The Killer (David Fincher, US)

By Adam Piron

Clocking in at a clean 47 seconds, the title sequence in The Killer sets something like a metronome for David Fincher’s latest effort. Guided by the steady pulse of Trent Reznor and Atticus Ross’ score, a montage unfolds on details of the eponymous, nameless assassin (Michael Fassbender) using his hands to execute his trade. Each shot, none more than a second and framed exclusively from first-person viewpoints and close-ups, keeps to the consistency of the music’s rhythm as an off-beat swells in dissonance to match his increasingly brutal methods. 

An integral component of Fincher’s filmography has been title sequences, with that for Se7en (1995) often being cited as his most iconic. Where that opener frames the details of a serial killer’s meticulous documentation of his handiwork as a form of warped creative expression, that of the new film finds its murderer dealing out death strictly as labour. The quickest and most disarming of Fincher’s works, The Killer seeds a precise economy of form that the remainder of the film proceeds to orbit.

Hidden within the interior construction site of a Parisian WeWork office, Fassbender’s Killer scopes out the darkened apartment of his next mark. “It’s amazing how physically exhausting it can be to do nothing,” he muses. Days have passed with only his routine of yoga, eating McDonald’s, and listening to a playlist of tracks by The Smiths to help keep his focus. Over a flow of internal monologue, the assassin expounds on his personal philosophy about his craft—notably, declaring himself above that majority of humanity that is exploited by the few, thus boastfully placing himself in the latter echelon. Equipped with the minimal narrative penned by Se7en screenwriter Andrew Kevin Walker, Fincher leans into the sparseness of this man’s cocooned state, employing a sharp definition of perspective that is most notable in the use of Fassbender’s voiceover, a call with the Killer’s handler Hodges (Charles Parnell), and music that is heard only from the lead character’s earpiece.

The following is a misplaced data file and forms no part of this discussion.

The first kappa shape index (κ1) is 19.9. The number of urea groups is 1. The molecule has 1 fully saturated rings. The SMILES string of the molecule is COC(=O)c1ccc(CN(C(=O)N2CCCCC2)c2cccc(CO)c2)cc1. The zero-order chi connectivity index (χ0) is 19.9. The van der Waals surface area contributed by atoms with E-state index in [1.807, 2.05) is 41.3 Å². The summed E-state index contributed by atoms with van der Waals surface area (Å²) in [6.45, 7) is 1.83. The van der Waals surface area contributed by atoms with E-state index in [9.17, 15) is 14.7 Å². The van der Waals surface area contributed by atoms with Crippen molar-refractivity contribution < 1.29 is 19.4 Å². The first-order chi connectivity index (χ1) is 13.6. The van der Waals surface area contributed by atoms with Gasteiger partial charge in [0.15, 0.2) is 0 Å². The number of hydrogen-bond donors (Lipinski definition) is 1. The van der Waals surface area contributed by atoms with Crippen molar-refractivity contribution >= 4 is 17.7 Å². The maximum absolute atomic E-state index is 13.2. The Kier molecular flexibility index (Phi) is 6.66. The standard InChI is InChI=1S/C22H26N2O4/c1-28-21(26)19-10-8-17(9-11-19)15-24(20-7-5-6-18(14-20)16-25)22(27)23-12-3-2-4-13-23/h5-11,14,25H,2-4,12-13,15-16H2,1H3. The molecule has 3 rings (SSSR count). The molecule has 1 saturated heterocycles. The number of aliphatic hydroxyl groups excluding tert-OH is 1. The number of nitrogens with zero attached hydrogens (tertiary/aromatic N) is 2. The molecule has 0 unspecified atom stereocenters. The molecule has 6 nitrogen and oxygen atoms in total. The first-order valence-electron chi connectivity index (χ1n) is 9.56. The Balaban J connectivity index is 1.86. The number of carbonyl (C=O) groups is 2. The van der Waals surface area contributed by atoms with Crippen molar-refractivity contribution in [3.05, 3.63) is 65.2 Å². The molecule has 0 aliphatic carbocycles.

Eventually, with a dominatrix and a security detail in tow, the long-awaited target arrives in his monitored apartment just as sleep deprivation begins to set in for Fincher’s executioner. For all of his introspective ruminations on self-discipline, the Killer’s illusion of control shatters along with the window he shoots his bullet through, as he snipes the target’s sex-worker companion in error. He flees the scene, and proceeds to navigate a circuit of airports, flights, and airline workers—initiating a movement through an interconnected network of workplaces, paid services, and exchanges that allows The Killer to transcend the tired framework of the hitman-revenge scenario, and become a reflection on how labour creates a web that binds together the entirety of the humanity that the Killer fancies himself an exception to.   

Landing home in the Dominican Republic under a cloud of paranoia, the Killer finds his house vandalized and his girlfriend (Sophie Charlotte) in hospital after surviving a brutal attack at the hands of unknown contractors. He later breaks into a taxi company’s office and identifies a young man named Leo (Gabriel Polanco) as the driver of the hired hands, and proceeds to exterminate him the next day after extracting the intel he needs. The next stop in this business trip from hell takes the Killer to his self-admitted origin point: New Orleans, where Fincher’s Man with No Name slips into the law offices of his former professor turned handler Hodges, and restrains both him and his secretary, Dolores (Kerry O’Malley). It’s revealed in voiceover that Hodges encouraged his one-time student to ditch the study of law, and learn instead how to skirt it. Like Dante descending into a new ring of Hell, Fincher adjusts his film’s focus to the next level of work’s hierarchy: a managerial class that manipulates an industrial system to its advantage.